I’ve written here before about the joys and challenges of translating poetry, and I’ve recently been having another attempt at a few pieces by Eugenio Montale.
I’m very pleased that one of my translations will be published in the spring edition of the excellent New Walk magazine, and others will appear in the on-line publication The High Window at some point, the editors having a strong interest in translation and in Montale in particular.
I am a novice at translation, and even Montale’s short poems are extremely rich in reference and offer several possible interpretations of the Italian. They present fascinating challenges, offering many possible directions. After working on some of his concise pieces
I’ve been looking at a slightly longer and more complex poems.
La primavera hitleriana (The Hitler Spring) was written, or at least begun in 1938 , but not published until 1946. It is a very powerful and overtly political piece which references Dante Alighieri and Clizia, a character who appears in the fourth book of Ovid’s “Metamorphoses”, a young nymph hopelessly in love with the god Apollo, who turns into a sunflower.
But I’m getting ahead of myself. The poem begins with a ‘thick white cloud of mad moths’ – or ‘crazy moths’ – you can read a translation by Jonathan Galassi here – a different version to that published in his 2012 Collected- and you can find the original Italian here) that appeared over Florence on May 9th, 1938, the day of a meeting between Adolf Hitler and Benito Mussolini.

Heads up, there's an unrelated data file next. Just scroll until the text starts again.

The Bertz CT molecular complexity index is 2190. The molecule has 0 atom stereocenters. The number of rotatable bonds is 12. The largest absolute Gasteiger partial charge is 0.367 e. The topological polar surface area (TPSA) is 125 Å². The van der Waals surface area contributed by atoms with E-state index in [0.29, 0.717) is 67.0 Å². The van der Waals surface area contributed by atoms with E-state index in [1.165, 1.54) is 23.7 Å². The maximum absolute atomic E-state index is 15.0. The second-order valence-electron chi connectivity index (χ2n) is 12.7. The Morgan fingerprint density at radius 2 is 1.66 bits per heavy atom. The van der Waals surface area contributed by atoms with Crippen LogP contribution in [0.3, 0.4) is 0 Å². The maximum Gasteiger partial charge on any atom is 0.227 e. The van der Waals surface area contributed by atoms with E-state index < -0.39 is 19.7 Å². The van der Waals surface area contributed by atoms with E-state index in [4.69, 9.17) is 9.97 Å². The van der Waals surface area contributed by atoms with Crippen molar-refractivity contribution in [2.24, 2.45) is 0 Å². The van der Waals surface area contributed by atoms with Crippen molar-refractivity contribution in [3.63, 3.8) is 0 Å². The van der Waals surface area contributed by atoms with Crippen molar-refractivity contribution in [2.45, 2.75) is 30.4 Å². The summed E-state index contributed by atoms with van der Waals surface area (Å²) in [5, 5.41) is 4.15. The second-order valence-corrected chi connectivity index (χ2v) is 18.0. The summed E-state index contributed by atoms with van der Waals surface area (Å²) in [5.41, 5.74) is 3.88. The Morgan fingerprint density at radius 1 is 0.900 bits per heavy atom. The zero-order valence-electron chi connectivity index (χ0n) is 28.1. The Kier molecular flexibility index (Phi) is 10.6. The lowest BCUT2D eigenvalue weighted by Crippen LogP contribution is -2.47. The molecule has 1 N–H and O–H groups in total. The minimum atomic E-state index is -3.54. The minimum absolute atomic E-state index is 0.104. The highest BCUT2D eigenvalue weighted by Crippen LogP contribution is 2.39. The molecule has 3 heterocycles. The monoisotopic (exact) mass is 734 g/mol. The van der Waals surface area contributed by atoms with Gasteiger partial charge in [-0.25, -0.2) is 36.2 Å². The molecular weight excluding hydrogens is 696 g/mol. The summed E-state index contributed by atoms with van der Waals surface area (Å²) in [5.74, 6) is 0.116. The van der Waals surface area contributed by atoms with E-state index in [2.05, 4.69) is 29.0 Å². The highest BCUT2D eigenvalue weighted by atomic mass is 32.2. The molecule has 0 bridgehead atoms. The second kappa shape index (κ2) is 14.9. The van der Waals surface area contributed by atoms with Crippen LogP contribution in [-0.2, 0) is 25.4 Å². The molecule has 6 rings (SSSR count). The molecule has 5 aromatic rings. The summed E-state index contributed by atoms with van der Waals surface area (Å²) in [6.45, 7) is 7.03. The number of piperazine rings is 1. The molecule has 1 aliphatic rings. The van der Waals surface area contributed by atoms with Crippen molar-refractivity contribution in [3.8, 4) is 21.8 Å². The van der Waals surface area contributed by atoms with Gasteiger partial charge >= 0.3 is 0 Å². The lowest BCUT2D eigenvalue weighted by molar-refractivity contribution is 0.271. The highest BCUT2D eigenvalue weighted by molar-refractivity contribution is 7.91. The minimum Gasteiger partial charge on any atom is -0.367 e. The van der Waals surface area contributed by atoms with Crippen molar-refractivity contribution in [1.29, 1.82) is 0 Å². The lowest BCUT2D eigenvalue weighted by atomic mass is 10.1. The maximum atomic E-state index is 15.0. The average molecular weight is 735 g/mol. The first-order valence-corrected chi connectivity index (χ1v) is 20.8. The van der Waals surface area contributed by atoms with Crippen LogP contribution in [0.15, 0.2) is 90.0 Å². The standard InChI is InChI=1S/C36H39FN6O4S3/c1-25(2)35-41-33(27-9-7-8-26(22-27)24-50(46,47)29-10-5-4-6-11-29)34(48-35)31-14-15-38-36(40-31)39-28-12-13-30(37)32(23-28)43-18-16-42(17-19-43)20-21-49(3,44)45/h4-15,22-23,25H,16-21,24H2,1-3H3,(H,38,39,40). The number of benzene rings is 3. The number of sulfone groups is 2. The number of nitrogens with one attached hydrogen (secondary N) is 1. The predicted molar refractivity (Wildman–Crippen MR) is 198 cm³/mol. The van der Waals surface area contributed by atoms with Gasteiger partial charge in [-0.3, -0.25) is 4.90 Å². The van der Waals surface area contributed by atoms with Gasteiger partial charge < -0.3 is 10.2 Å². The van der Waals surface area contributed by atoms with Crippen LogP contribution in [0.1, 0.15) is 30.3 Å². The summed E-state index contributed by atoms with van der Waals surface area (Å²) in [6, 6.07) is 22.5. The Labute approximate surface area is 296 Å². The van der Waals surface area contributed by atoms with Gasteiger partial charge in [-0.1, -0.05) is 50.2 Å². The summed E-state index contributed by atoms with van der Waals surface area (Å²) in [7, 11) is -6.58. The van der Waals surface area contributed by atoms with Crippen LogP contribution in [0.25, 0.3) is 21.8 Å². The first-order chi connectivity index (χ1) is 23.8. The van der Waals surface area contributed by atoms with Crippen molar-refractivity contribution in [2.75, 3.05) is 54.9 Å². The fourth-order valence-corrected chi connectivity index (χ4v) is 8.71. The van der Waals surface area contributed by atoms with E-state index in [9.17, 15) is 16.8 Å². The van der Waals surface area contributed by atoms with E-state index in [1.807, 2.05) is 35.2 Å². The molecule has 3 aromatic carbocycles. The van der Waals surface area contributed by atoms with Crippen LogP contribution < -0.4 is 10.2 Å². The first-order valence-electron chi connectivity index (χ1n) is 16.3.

The first two stanzas, although layered with many potential interpretations, are relatively straightforward to decipher, but in the third stanza the poem becomes even more intricate and layered as it incorporates references to the Old Testament as well as the aforementioned Greek myth.
I’ve decided to leave my translation for the moment and show you how far I’ve got. I need a lot more time in order to research the language and references further, but I was relatively pleased with my efforts thus far and as ever, am fascinated by aspects of translation such as word choice and interpretation. Beneath my half- completed version Montale’s poem is a piece I wrote following my recent efforts. It tries to express some of my feelings in regard to this work, in particular my realisation that my knowledge is currently limited.
The moment I touch your poem
I’m corrupted and corrupting.
Should your moths arrive as blizzard
or snowfall, are they corrosive
or benign? Even in a drive to animate,
I embellish, reduce, hallucinate.
How do I re-design a membrane
so osmotic, replace a windowpane
handblown; how dare I enter corridors
bustled by Dante, dictators, the Greek deities,
to stand and speak in babbling streams
of myth and mercury?
Maestro, I lean from your shoulders
to daub this crude fresco.